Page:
Teams were allowed to put a “BLM” stencil on the mound at their home ballparks, which the Nationals and Dodgers did. The league also lifted restrictions for the season to allow players to decorate their cleats with “social justice messages and causes.”
While such coordinated public gestures from brands and sports leagues have become increasingly common in recent months, the demonstrations on Thursday represented a stark departure from the norm for M.L.B.
Players in the N.B.A., W.N.B.A. and the N.F.L. participated in a wave of demonstrations in 2016, but until Thursday only one M.L.B. player, Bruce Maxwell, then a rookie catcher for the Oakland Athletics, had knelt during the national anthem before a regular-season game, in 2017. Maxwell, who played professionally in Mexico last year, has said since he did not feel supported in his decision.
After Thursday’s game, Yankees outfielder Giancarlo Stanton said his teammates appreciated that the moment of unity was player-driven. He added that the players chose to kneel before the anthem, rather than during it like the former San Francisco 49ers quarterback Colin Kaepernick, who began doing so during the 2016 season to call attention to racial injustice and police brutality. Stanton said he also knelt for racial injustice, but his teammates were entitled to do so for “any overall reason.”
Added Aaron Judge, another star outfielder for the Yankees: “We got a lot of guys in this clubhouse with different beliefs, different feelings, different walks of life and they’re from different countries. We wanted to respect all of that. As a team, we made a united decision to kneel right before the anthem. We wanted something to include everybody.”
Judge said that when Maxwell first knelt, the players “just didn’t have the support yet” and weren’t unified.
But lately, Judge said, players had been talking with each other more than ever about their experiences and the difficult topics of the day.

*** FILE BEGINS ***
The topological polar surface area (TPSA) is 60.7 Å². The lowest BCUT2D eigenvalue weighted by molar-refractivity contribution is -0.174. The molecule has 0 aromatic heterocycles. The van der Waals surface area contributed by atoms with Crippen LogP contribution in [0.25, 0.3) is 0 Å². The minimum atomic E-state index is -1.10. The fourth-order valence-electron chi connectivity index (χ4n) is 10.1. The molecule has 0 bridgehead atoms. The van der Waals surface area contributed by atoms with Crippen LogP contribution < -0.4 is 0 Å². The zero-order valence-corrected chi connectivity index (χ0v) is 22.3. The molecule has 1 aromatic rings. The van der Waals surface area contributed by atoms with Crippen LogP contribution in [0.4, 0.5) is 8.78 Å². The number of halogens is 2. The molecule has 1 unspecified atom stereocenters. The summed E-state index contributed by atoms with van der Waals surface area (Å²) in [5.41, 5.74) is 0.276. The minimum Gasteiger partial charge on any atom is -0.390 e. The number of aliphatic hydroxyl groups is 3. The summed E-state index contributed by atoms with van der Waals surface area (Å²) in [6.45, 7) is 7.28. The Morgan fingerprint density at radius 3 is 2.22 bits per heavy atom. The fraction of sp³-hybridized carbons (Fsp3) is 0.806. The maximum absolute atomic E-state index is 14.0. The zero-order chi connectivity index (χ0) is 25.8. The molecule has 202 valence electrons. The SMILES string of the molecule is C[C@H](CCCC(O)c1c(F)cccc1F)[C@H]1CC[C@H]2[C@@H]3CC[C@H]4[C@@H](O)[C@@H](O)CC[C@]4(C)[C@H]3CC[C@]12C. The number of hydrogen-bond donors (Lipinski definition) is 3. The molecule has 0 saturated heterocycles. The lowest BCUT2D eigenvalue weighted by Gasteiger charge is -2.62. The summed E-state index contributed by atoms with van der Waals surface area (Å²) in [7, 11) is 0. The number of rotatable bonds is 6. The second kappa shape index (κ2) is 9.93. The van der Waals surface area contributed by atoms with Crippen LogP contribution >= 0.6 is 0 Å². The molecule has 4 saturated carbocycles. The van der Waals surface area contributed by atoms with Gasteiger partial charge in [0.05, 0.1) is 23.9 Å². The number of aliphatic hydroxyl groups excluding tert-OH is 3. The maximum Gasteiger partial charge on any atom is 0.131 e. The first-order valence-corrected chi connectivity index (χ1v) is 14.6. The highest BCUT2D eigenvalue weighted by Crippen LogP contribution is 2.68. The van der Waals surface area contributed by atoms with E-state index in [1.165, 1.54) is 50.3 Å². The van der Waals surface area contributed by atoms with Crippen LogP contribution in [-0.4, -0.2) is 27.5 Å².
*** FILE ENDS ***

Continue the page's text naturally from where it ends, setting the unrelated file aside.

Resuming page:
“It starts with us and starts with the team,” he said. “And once we’re able to get that message out as a team and have those talks as a team, we can take it to the league. I don’t have all the answers now, but I like where we’re going with this.”
After George Floyd was killed while in police custody in Minneapolis in May, it took nine days for M.L.B. to release its first public statement, making it the last of the major four Northern American sports leagues to do so. Betts, the game’s most prominent Black player, has said the league “did not do a good job” in its response.
But since then, M.L.B. has announced other initiatives, including donating to the N.A.A.C.P. Legal Defense and Education Fund and launching a new web page to fuel the conversation on social justice. Earlier this week, M.L.B.’s official Twitter account wrote messages in support of players and a manager who kneeled during the national anthem before an exhibition game.
“M.L.B. recognizes more needs to be done,” the league said in a statement on Thursday. “M.L.B. will continue to listen to the Black community.”
During an exhibition game in Oakland, Calif., this week, Gabe Kapler of the San Francisco Giants became the first manager in M.L.B. to take a knee during the national anthem.
He was joined by two of his coaches — Antoan Richardson and Justin Viele — and three of his players — Jaylin Davis, the lone African-American player on the Giants’ 40-man roster; and Austin Slater and Mike Yastrzemski. The following day, players Hunter Pence, Pablo Sandoval and Mauricio Dubón did the same. Los Angeles Angels pitcher Keynan Middleton also knelt before an exhibition game this week.
Following those actions, President Trump — who said on Thursday he had been invited by Levine to throw out a ceremonial first pitch at a Yankees game in August — once again voiced his contempt for professional athletes demonstrating during the national anthem.
“Looking forward to live sports, but any time I witness a player kneeling during the National Anthem, a sign of great disrespect for our Country and our Flag, the game is over for me!,” Trump tweeted on Tuesday.
In a tweet of his own, Kapler said he did not believe it was disrespectful to exercise the right to peacefully protest. “I kneel because I’m unhappy with the injustice in our country,” Kapler wrote. He kneeled again during the anthem Thursday.